Q:

How does water travel through plants?

A:

Water is transported inside plants by tube-like cells called xylem. The process relies on both osmotic pressure and capillary action.

Water is first absorbed by a plant's porous roots after rainfall and passes into the root xylem. Then, by way of osmotic pressure, the water is moved up the plant's stem or trunk. Also referred to as root pressure, osmotic pressure cannot move the water very high up the plant; about 20 feet at most. In a tall tree that would not be enough, so capillary action must take over at this point.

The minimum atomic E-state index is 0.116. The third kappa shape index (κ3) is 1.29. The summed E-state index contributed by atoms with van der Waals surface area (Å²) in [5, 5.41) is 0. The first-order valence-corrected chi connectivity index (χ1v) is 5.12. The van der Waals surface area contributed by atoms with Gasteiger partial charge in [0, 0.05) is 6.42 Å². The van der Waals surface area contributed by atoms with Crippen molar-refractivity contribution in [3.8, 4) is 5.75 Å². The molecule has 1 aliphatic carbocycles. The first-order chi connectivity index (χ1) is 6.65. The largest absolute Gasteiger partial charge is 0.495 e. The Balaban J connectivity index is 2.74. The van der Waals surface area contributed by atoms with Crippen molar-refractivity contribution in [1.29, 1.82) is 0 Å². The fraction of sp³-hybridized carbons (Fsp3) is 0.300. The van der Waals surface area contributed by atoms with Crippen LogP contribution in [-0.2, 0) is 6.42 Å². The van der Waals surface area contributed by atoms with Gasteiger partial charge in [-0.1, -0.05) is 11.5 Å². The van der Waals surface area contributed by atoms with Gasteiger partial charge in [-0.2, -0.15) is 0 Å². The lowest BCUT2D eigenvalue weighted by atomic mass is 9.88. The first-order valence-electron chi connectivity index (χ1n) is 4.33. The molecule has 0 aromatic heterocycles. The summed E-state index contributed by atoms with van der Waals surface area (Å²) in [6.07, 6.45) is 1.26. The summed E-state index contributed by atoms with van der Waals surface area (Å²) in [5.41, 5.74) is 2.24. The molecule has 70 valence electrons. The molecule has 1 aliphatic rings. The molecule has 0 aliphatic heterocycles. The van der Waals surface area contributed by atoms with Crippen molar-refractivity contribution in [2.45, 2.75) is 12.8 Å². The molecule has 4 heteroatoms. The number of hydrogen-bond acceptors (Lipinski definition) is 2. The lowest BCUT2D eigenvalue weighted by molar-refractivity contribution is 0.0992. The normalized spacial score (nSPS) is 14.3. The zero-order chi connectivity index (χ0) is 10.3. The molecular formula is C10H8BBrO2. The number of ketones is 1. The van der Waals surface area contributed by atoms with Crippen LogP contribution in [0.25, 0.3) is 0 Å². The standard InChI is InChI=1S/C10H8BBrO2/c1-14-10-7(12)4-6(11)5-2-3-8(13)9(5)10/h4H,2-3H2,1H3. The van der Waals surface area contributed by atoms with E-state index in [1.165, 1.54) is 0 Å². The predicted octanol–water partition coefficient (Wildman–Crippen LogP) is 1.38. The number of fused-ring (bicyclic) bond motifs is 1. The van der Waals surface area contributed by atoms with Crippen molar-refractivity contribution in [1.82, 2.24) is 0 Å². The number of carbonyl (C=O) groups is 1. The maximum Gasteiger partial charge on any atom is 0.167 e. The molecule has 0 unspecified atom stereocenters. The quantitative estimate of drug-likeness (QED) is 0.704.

When water evaporates out of leaves, the void left behind causes the water in the xylem below to be pulled upwards. When combined with capillary action, these processes allow water to reach all parts of the plant.


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